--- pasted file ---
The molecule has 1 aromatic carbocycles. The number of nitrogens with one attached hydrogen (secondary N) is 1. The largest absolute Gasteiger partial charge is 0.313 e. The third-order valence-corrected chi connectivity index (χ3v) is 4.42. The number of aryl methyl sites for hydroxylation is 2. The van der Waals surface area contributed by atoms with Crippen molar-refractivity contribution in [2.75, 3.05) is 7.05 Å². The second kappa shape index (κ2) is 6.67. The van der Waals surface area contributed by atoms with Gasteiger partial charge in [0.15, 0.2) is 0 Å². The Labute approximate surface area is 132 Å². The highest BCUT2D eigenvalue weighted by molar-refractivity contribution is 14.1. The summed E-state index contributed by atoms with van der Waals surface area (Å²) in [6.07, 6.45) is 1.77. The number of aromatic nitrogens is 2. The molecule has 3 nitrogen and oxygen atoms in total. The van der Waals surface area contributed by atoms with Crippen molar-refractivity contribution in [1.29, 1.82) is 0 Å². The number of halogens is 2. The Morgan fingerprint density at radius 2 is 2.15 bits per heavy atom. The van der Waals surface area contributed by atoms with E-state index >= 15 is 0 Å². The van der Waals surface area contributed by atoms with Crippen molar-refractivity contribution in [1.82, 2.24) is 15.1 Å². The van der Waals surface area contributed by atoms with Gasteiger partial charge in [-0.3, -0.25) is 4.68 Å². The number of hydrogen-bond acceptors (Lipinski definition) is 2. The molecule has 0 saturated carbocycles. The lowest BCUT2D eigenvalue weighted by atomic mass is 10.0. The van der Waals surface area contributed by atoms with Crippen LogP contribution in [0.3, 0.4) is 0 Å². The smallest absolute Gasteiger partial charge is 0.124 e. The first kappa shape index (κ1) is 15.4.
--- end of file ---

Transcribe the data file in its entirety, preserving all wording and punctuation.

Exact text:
The molecule has 1 aromatic carbocycles. The number of nitrogens with one attached hydrogen (secondary N) is 1. The largest absolute Gasteiger partial charge is 0.313 e. The third-order valence-corrected chi connectivity index (χ3v) is 4.42. The number of aryl methyl sites for hydroxylation is 2. The van der Waals surface area contributed by atoms with Crippen molar-refractivity contribution in [2.75, 3.05) is 7.05 Å². The second kappa shape index (κ2) is 6.67. The van der Waals surface area contributed by atoms with Gasteiger partial charge in [0.15, 0.2) is 0 Å². The Labute approximate surface area is 132 Å². The highest BCUT2D eigenvalue weighted by molar-refractivity contribution is 14.1. The summed E-state index contributed by atoms with van der Waals surface area (Å²) in [6.07, 6.45) is 1.77. The number of aromatic nitrogens is 2. The molecule has 3 nitrogen and oxygen atoms in total. The van der Waals surface area contributed by atoms with Crippen molar-refractivity contribution in [1.29, 1.82) is 0 Å². The number of halogens is 2. The Morgan fingerprint density at radius 2 is 2.15 bits per heavy atom. The van der Waals surface area contributed by atoms with E-state index >= 15 is 0 Å². The van der Waals surface area contributed by atoms with Crippen molar-refractivity contribution in [1.82, 2.24) is 15.1 Å². The van der Waals surface area contributed by atoms with Gasteiger partial charge in [-0.3, -0.25) is 4.68 Å². The number of hydrogen-bond acceptors (Lipinski definition) is 2. The molecule has 0 saturated carbocycles. The lowest BCUT2D eigenvalue weighted by atomic mass is 10.0. The van der Waals surface area contributed by atoms with Crippen LogP contribution in [0.3, 0.4) is 0 Å². The smallest absolute Gasteiger partial charge is 0.124 e. The first kappa shape index (κ1) is 15.4.